Mr. Speaker, I have a couple of things I would like to clarify with the member. Much has been said tonight about the events of 9/11. One of the things that occurred to me is that at the time Norad was not the kind of command and control operation that really had any efficacy with regard to what happened to the twin towers. Indeed, one could think back to the Maginot line in terms of what our capacity is. We are dealing with a very different kind of war. That has been mentioned many times.

With regard to the fact that we now have a nation talking about pre-emptive strikes using nuclear capabilities, is my colleague not concerned in terms of the arrangements we are entering into with the United States that this could put us in some jeopardy and in fact in some danger?

Petitions May 3rd, 2006

Mr. Speaker, I rise to present a petition on behalf of my constituents regarding child care cuts by the government and the fact that they will not receive the child care they want.

The Conservative government proposed a taxable $1,200 allowance as an income measure, which does not support child care. Even as an income measure, it will discriminate against families with employed mothers by giving them less financial assistance after tax than families in which one parent stays at home. I submit this on behalf of my constituents.

Darfur May 1st, 2006

Mr. Chair, before the debate tonight I asked an expert, Bo Cuit, what he thought of this situation. Bo is an expert on this because he is a Sudanese refugee. Bo lives with my mother in the house where I grew up and has lived there for the last two years. He walked out of Sudan with his brothers, one who was a child soldier and saw things that we would never think of seeing nor experiencing.

I told Bo about this debate tonight and I asked for his advice. Bo is a young man of few words and he basically said, “Tell them that they do not want to have the same mindset and the same guilt that Bill Clinton has over Rwanda”.

I wonder what the hon. member thinks of those comments. We are perplexed as to what to do but does the member not believe that this is a time for action and not to sit by and wait?

Darfur May 1st, 2006

Mr. Chair, I want to direct my comments and questions around our capacity to respond, and it is twofold. One is in the way of human resources, which has been referred to a bit tonight, and the other is in the way of financial capacity.

I turn to the estimates in the so-called blue book. On the pages that deal with foreign assistance, we see on page 1-17 that we are looking at an increase to CIDA and we are looking at a decrease of 38% in our international assistance to the transfer payments. That has to do with the fact that we had made some payments in forgiveness to the countries of Iraq and Montenegro.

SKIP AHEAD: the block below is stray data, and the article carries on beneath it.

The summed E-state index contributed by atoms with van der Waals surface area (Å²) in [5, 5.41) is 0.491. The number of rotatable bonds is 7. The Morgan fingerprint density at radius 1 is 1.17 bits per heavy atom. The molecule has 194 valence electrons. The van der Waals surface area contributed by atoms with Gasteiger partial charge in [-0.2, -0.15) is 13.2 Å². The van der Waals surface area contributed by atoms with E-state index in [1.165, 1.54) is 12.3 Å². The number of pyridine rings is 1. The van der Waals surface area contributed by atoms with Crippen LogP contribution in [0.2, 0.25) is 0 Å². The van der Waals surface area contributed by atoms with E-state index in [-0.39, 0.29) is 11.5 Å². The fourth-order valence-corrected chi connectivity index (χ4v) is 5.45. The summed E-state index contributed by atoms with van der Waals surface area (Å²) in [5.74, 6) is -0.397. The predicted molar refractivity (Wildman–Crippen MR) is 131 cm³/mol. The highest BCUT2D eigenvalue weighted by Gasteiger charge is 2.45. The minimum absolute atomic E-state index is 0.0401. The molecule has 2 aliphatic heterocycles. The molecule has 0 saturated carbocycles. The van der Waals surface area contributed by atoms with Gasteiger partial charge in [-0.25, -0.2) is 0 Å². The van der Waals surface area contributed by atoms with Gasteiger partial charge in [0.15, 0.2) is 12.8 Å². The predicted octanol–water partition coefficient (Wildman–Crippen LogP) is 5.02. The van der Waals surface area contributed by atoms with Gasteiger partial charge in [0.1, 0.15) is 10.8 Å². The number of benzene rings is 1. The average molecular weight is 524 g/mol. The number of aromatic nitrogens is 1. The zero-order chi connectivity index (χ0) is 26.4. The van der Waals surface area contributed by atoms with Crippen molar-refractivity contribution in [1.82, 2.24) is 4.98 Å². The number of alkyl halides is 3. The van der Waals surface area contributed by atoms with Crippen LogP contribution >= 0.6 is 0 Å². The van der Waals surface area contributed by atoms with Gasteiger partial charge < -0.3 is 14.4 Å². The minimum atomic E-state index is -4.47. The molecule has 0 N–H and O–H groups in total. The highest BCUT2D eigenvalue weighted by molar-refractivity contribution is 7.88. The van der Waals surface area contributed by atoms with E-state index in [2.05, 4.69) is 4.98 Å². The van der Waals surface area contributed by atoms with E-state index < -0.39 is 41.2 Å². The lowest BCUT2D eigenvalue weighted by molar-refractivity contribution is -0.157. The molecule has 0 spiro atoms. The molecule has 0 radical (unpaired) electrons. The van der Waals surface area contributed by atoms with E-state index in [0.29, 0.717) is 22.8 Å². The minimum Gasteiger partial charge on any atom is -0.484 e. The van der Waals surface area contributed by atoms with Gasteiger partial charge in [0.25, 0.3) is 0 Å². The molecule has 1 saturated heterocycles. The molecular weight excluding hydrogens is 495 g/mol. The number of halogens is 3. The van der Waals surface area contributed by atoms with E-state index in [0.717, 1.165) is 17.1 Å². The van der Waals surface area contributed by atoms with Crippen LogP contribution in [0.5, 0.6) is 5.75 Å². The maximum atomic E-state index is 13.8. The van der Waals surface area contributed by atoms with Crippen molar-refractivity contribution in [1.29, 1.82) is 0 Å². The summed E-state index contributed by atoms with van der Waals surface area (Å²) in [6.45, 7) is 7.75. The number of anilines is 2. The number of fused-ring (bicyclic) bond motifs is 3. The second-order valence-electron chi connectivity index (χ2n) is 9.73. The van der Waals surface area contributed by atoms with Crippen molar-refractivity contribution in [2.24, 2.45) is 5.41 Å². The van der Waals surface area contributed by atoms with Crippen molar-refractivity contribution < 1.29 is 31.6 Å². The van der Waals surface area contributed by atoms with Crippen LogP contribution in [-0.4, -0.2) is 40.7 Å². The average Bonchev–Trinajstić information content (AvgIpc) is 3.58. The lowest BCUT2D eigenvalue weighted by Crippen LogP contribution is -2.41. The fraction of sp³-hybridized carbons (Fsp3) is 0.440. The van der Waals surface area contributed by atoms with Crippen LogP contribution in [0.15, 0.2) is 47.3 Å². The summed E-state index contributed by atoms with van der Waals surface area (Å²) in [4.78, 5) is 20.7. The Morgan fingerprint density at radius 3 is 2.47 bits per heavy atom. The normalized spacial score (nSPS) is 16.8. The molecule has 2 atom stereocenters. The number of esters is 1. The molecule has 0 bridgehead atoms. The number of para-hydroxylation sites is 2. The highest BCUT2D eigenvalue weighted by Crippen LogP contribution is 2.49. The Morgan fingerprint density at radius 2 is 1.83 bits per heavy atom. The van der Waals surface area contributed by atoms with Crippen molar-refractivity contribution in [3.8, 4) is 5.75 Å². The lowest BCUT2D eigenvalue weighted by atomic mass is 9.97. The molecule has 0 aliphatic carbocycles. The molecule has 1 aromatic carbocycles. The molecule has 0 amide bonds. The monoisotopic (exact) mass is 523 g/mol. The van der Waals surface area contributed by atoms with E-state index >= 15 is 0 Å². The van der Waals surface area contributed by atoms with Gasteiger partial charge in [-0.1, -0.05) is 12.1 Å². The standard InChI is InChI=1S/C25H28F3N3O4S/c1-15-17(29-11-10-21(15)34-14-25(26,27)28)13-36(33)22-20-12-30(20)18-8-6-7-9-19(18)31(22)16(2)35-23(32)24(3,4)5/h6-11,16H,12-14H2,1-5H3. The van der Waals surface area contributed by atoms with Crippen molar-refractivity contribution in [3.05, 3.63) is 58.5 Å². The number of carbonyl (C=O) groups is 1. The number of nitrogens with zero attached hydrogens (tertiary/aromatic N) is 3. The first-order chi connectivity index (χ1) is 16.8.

What I do not see here, notwithstanding the fact that Sudan is referenced in the comments on CIDA, is the kind of commitment that we have seen to some of the other countries in terms of debt forgiveness. I have to question that and I look to tomorrow's budget.

However, we have a real dilemma as bystanders. We are bystanders in some ways because we do not have the human capacity and, what I see from the estimates document, we might very well not have the financial capacity.

I would like his comments on that, particularly on our financial capacity. Does he feel, having gone over the estimates in the blue book, that we are in a position where we can respond financially? Quite frankly, $10 million is not enough.

International Bridges and Tunnels Act April 28th, 2006

Mr. Speaker, I took some interest in my colleague's points around who builds this infrastructure and who owns this infrastructure. Recently we have had many years in which we have seen the so-called P3 arrangement not work for the best interests of Canadians, particularly in infrastructure, particularly when we are building infrastructure that is for the public yet there are certain people who are making profits on it, notwithstanding the fact that we know it is private companies that actually do the building.

What I am talking about is seeing a private consortium that takes over the infrastructure and then turns around and asks the citizens of this country to pay yet again. I certainly would not like to see that happen. I wonder if the member would comment on that.

Public Service of Canada April 28th, 2006

Mr. Speaker, the public service creates jobs in Ottawa the same way that the car industry creates jobs in Oshawa and the steel industry creates jobs in Hamilton. With all due respect, no MP from those centres would stand idly by while their communities were at risk of political job losses.

The people of Ottawa demand to know the government's plans with respect to the public service. Will the President of the Treasury Board give us those clear assurances?